Bhupinder Singh Bhalla, the secretary for the Union Ministry of New and Renewable Energy, stated that the prototype has already undergone a six-month development process with industry collaboration and is anticipated to be launched within two months.

The announcement comes at a time when manufacturers are struggling to compete with continued imports of modules, despite a steep import duty of 40 percent, owing to shortages and higher prices of domestic modules.

The secretary emphasized that the reinstatement of the ALMM would help address concerns regarding escalating imports over time. The domestic ecosystem is also equipped to accommodate projects, with approximately 37 GW already committed under the ALMM.

India’s renewable energy goals

The emphasis on domestic module manufacturing and reduced dependence on imports align with India’s ambitious goal of achieving 500 GW of installed renewable energy capacity by 2030. In addition to imposing higher basic customs duties and the ALMM to curtail imports, a production-linked incentive (PLI) scheme is also in progress to encourage local manufacturing of these modules.

According to data from ICRA, India’s cell and module imports during the April-February period of FY24 amounted to INR 419.2 billion (approx. US$5.03 billion), significantly higher than INR 180.93 billion (approx. US$2.17 billion) in FY23. This surge in imports in the recently concluded fiscal year can be attributed to the relaxation of ALMM norms for a year.

Vikram V, Vice President and Co-Group Head of Corporate Ratings at ICRA, highlighted that the proposed mechanism would aid in ensuring compliance with regulations for domestic content usage.

Meanwhile, Girishkumar Kadam, Senior Vice President & Group Head, told the media that the scale-up in domestic module manufacturing capacity over the past 12 months is expected to improve the availability of modules from domestic OEMs. However, the sector would remain dependent on imports for sourcing solar PV cells and wafers, given the limited cell manufacturing capacity and lack of wafer capacity in India. In this context, setting up fully integrated units awarded under the PLI program remains important to reduce dependence on imports.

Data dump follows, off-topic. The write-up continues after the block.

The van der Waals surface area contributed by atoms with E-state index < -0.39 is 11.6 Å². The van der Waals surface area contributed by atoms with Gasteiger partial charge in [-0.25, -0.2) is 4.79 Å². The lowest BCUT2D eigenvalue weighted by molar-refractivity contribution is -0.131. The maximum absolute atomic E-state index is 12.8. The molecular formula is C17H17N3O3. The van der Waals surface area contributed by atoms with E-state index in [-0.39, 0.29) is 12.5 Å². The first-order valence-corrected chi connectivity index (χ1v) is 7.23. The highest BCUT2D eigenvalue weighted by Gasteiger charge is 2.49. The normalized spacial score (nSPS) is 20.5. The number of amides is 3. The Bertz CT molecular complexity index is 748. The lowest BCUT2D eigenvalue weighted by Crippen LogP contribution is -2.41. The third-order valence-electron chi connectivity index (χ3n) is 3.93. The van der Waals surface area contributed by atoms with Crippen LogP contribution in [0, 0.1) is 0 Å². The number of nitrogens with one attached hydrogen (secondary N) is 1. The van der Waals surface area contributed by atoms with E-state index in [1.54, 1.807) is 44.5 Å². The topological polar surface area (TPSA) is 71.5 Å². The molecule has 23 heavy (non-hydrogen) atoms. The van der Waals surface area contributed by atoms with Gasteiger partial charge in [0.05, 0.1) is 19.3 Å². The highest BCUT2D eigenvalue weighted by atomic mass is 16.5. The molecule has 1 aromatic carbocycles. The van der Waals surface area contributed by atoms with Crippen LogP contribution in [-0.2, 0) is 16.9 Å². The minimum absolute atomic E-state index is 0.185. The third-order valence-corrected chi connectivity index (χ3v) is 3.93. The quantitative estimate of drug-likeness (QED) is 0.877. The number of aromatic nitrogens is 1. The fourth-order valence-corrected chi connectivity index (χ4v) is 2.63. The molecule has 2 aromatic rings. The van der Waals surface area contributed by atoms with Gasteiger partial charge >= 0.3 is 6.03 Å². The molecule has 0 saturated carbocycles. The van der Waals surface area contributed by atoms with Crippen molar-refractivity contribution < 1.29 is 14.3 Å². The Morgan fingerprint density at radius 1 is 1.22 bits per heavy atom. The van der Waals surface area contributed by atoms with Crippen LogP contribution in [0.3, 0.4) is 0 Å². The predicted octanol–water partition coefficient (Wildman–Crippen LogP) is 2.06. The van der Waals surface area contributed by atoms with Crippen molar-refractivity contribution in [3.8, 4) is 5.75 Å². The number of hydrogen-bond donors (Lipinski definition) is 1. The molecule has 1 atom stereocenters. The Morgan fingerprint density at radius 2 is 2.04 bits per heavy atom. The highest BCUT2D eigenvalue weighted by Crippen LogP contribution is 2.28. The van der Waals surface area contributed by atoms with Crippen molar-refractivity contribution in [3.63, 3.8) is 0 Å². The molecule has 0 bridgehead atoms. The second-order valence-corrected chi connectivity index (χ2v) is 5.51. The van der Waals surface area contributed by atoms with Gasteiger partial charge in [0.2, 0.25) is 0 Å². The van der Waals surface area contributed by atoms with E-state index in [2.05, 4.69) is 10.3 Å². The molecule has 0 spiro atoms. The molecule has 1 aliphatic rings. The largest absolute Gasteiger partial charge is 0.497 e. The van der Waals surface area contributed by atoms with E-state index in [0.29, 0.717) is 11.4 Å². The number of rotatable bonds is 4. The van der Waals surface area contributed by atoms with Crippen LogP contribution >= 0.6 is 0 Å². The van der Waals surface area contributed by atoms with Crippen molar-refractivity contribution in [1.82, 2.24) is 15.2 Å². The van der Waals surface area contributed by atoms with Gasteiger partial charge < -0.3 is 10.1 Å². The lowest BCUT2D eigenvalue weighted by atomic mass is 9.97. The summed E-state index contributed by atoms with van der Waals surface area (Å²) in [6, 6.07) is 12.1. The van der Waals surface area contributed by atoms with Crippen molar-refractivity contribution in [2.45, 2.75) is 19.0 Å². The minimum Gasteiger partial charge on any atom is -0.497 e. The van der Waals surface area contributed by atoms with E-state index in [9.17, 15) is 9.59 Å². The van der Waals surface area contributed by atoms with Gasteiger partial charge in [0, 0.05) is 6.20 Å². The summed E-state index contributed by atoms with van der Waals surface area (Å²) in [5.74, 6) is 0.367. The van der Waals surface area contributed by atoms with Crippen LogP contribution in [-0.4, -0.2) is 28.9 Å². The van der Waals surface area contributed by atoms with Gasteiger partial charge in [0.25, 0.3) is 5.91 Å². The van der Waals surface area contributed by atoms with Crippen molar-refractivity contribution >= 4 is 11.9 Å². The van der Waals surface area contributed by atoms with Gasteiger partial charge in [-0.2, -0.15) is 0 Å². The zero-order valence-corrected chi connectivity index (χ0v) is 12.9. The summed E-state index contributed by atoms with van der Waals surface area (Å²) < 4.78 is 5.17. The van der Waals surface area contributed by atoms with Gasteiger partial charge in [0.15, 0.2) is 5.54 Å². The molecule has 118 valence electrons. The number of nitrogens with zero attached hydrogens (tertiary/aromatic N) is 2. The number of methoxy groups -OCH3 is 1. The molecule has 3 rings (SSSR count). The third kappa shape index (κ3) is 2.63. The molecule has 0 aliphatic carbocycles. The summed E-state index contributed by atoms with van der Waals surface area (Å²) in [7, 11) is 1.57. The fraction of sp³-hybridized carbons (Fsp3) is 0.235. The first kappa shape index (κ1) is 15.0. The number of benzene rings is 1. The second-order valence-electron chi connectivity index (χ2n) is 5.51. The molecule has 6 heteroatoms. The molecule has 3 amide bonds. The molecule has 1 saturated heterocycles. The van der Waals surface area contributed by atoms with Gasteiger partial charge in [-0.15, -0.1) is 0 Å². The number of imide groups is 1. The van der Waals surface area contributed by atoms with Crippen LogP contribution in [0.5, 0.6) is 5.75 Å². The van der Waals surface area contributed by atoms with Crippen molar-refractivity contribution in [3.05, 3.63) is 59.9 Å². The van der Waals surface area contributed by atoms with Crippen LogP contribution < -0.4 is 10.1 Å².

As per a NASDAQ report, India ranked fifth globally in solar power capacity, boasting a cumulative installed capacity of 62.80 GW by the close of 2022, a notable increase from 49.34 GW in 2021. As of June 30, 2023, the solar power installed capacity had surged to approximately 70.10 GW.

India’s initial PV installed capacity was 14.46 GW in 2013. In April 2023, India unveiled plans to annually add 50 GW of renewable energy capacity, encompassing solar, wind, hydro, and bio, over the next five years, aiming to achieve a target of 500 GW by 2030. Presently, the country’s total renewable energy capacity stands at 168.96 GW based on recent estimates.

Projections suggest that India’s solar market is poised to expand to 195.11 GW in the next five years, exhibiting a Compound Annual Growth Rate (CAGR) of 19.8 percent during the forecast period. As part of its updated Nationally Determined Contribution (NDC) under the Paris Agreement, India has committed to reducing the emissions intensity of its GDP by 45 percent by 2030 from 2005 levels and to achieve approximately 50 percent of its cumulative electric power installed capacity from non-fossil fuel-based energy sources by 2030. This updated NDC aligns with India’s long-term goal of achieving net-zero emissions by 2070.

(US$ 1= INR 83.30)